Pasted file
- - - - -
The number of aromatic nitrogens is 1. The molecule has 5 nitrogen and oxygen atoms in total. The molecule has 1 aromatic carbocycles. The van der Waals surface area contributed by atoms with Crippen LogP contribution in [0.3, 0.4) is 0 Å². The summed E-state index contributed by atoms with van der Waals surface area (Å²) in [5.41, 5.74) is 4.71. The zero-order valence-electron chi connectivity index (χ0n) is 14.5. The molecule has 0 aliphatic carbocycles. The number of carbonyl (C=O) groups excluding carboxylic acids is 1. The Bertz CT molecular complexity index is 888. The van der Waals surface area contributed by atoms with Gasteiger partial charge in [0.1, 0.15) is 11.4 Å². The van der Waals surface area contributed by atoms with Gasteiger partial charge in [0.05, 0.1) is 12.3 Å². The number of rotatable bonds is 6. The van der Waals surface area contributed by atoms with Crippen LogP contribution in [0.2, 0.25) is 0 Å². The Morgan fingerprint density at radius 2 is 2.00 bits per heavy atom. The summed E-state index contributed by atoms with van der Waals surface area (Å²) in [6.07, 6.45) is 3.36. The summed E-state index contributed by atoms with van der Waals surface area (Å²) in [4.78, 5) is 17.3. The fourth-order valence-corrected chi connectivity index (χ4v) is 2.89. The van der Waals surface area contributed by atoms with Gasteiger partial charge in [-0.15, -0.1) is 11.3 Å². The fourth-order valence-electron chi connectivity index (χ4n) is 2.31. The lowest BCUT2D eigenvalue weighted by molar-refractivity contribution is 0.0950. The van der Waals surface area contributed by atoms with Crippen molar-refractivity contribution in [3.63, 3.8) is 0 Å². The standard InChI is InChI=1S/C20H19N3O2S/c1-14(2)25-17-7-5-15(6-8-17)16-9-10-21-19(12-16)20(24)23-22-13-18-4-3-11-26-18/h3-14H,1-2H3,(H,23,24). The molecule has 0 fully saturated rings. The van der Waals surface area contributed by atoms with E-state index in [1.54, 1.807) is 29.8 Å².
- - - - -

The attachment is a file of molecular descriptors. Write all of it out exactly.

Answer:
The number of aromatic nitrogens is 1. The molecule has 5 nitrogen and oxygen atoms in total. The molecule has 1 aromatic carbocycles. The van der Waals surface area contributed by atoms with Crippen LogP contribution in [0.3, 0.4) is 0 Å². The summed E-state index contributed by atoms with van der Waals surface area (Å²) in [5.41, 5.74) is 4.71. The zero-order valence-electron chi connectivity index (χ0n) is 14.5. The molecule has 0 aliphatic carbocycles. The number of carbonyl (C=O) groups excluding carboxylic acids is 1. The Bertz CT molecular complexity index is 888. The van der Waals surface area contributed by atoms with Gasteiger partial charge in [0.1, 0.15) is 11.4 Å². The van der Waals surface area contributed by atoms with Gasteiger partial charge in [0.05, 0.1) is 12.3 Å². The number of rotatable bonds is 6. The van der Waals surface area contributed by atoms with Crippen LogP contribution in [0.2, 0.25) is 0 Å². The Morgan fingerprint density at radius 2 is 2.00 bits per heavy atom. The summed E-state index contributed by atoms with van der Waals surface area (Å²) in [6.07, 6.45) is 3.36. The summed E-state index contributed by atoms with van der Waals surface area (Å²) in [4.78, 5) is 17.3. The fourth-order valence-corrected chi connectivity index (χ4v) is 2.89. The van der Waals surface area contributed by atoms with Gasteiger partial charge in [-0.15, -0.1) is 11.3 Å². The fourth-order valence-electron chi connectivity index (χ4n) is 2.31. The lowest BCUT2D eigenvalue weighted by molar-refractivity contribution is 0.0950. The van der Waals surface area contributed by atoms with Crippen molar-refractivity contribution in [3.63, 3.8) is 0 Å². The standard InChI is InChI=1S/C20H19N3O2S/c1-14(2)25-17-7-5-15(6-8-17)16-9-10-21-19(12-16)20(24)23-22-13-18-4-3-11-26-18/h3-14H,1-2H3,(H,23,24). The molecule has 0 fully saturated rings. The van der Waals surface area contributed by atoms with E-state index in [1.54, 1.807) is 29.8 Å².